Komarova, Wodarz, 2003

Model Status

This is the original unchecked version of the model imported from the previous CellML model repository, 24-Jan-2006.

Model Structure

Eukaryotic cells tend to maintain stable genomes. When DNA is damaged, for example due to environmental agents or free radicals, checkpoint genes detect the damage, delay the cell cycle and then correct the damage. By contrast, cancers are genetically unstable. High mutation rates are connected to the fact that the checkpoint genes in cancerous cells are corrupted. An understanding of the evolutionary dynamics of mutator phenotypes and stable cell populations will allow insight into cancer development and also the possible therapeutic treatments.

Both genetic stability and instability can confer advantages and disadvantages for the cells. Stable replication ensures that the phenotype of the cell is maintained, and that deleterious mutations are avoided. However, the induction of checkpoints in stable cells can result in cell cycle arrest, which is a cost. Alternatively, an absence of checkpoints avoids cell cycle arrest, but it can result in deleterious mutations which reduce the overall fitness of the cell.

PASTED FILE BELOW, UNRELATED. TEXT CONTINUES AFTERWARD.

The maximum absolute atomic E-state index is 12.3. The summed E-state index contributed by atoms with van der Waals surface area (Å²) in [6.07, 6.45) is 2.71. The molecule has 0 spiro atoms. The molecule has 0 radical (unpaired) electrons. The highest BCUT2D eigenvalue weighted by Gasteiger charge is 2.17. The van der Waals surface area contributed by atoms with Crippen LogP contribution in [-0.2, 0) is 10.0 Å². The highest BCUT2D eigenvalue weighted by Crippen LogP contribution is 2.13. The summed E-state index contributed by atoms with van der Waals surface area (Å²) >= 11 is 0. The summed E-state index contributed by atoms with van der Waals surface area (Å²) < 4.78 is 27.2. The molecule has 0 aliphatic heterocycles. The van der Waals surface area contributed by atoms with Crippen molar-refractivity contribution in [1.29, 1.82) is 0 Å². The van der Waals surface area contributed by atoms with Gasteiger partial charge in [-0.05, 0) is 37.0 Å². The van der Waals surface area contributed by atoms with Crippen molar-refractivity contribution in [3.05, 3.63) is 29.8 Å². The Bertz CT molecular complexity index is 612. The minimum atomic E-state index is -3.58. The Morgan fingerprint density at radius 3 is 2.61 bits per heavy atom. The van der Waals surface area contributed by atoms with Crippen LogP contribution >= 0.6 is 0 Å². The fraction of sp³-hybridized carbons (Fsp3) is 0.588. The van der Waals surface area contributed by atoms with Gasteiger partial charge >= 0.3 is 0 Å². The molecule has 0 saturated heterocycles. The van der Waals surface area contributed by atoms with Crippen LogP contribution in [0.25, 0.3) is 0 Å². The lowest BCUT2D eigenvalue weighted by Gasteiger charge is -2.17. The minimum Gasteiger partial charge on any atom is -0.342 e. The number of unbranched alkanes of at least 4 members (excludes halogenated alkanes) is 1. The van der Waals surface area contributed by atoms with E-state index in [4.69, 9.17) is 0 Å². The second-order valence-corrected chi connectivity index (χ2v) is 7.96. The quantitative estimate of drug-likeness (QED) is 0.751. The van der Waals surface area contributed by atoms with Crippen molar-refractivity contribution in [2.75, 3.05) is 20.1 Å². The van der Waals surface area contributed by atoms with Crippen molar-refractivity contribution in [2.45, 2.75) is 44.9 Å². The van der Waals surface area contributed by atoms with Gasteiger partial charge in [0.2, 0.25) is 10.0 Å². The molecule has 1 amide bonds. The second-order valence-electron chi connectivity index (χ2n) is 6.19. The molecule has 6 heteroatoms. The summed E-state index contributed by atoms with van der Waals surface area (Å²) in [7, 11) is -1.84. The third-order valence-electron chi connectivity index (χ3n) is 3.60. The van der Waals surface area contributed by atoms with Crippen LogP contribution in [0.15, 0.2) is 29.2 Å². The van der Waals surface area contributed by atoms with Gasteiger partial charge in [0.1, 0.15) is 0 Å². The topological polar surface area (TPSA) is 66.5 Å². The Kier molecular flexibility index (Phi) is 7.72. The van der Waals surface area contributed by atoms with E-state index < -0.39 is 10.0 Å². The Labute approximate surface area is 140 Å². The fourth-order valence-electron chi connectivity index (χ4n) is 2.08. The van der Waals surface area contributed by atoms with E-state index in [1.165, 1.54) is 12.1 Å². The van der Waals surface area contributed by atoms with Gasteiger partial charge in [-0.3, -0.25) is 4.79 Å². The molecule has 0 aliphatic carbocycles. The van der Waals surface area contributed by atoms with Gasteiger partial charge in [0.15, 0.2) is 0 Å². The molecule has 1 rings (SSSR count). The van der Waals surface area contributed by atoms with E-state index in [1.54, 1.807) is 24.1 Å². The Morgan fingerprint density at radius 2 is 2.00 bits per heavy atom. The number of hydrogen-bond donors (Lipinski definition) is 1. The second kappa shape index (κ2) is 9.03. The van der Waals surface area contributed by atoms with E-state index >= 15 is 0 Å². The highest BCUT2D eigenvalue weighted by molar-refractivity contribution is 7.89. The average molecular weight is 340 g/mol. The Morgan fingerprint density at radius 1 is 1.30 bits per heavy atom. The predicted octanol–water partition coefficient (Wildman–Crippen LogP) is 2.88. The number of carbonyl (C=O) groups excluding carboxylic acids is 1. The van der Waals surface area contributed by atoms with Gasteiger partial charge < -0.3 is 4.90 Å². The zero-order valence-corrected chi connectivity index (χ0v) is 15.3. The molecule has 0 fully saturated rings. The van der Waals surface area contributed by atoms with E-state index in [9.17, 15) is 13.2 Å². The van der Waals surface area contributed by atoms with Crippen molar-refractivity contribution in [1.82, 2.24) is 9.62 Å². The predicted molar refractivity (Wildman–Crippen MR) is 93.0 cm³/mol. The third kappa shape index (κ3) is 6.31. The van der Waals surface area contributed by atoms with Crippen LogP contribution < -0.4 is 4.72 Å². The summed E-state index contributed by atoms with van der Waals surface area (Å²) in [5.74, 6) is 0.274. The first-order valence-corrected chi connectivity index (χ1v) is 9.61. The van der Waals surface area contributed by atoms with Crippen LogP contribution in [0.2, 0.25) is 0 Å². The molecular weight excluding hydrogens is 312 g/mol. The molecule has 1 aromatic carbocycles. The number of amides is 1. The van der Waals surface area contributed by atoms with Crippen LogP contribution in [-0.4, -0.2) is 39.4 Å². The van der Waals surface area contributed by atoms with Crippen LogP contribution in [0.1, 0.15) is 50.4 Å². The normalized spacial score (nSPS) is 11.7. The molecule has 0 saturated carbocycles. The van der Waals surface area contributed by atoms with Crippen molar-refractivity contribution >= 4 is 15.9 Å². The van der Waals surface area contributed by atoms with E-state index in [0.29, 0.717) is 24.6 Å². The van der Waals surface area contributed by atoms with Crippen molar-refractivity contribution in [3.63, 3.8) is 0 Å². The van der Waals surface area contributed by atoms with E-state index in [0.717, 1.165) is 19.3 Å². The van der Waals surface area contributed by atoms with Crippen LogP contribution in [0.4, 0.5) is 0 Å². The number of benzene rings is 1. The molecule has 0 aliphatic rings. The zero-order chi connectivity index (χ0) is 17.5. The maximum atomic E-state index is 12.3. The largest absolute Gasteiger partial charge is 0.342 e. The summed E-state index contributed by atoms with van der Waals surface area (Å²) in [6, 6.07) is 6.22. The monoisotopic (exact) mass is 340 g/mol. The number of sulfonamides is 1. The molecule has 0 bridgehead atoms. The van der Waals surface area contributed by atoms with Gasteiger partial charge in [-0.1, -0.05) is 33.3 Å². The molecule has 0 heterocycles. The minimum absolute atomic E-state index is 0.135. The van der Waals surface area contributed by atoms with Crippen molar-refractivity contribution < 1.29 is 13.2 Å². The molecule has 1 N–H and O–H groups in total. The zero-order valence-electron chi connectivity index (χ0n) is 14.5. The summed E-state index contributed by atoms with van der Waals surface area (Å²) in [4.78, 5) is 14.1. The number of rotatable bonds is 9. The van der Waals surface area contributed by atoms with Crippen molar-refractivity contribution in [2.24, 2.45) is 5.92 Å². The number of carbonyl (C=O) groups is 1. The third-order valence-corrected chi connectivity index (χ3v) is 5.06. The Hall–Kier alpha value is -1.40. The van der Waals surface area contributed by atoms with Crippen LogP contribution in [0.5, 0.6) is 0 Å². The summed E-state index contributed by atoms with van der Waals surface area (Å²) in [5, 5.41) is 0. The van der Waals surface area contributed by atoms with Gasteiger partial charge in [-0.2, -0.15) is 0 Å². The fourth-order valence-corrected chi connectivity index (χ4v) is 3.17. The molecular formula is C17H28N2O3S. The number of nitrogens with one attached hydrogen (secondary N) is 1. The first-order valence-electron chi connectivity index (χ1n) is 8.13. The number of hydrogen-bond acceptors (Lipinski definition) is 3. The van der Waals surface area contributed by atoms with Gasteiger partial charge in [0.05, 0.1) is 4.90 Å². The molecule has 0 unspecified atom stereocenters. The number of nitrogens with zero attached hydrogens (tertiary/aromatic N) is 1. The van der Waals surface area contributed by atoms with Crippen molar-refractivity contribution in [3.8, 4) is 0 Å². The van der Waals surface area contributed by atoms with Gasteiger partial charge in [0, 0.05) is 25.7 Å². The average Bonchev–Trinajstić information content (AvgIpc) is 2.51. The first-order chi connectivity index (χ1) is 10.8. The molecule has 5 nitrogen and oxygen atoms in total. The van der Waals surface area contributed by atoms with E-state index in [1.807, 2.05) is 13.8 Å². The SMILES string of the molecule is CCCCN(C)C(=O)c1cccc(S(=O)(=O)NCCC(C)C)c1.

In the study described here, Komarova and Wodarz develop a mathematical model to analyse the dynamic interactions between stable and unstable cell populations (see the figure below). A main aim was to gain a better understanding of how the extent of the DNA damage experienced by the tissue can influence the relative fitness of the mutator phenotypes. This in turn would lead to an improved understanding of the processes underlying cancer progression, and chemotherapeutic and radiation approaches to cancer treatment.

The complete original paper reference is cited below:

Evolutionary Dynamics of Mutator Phenotypes in Cancer: Implications for Chemotherapy, Natalia L. Komarova and Dominik Wodarz, 2003, Cancer Research , 63, 6635-6642. (Full text (HTML) and PDF versions of the article are available on the Cancer Research website.) PubMed ID: 14583456

Schematic diagram of the model, showing the processes of cell reproduction, DNA damage, repair, cell cycle arrest, mutation and death.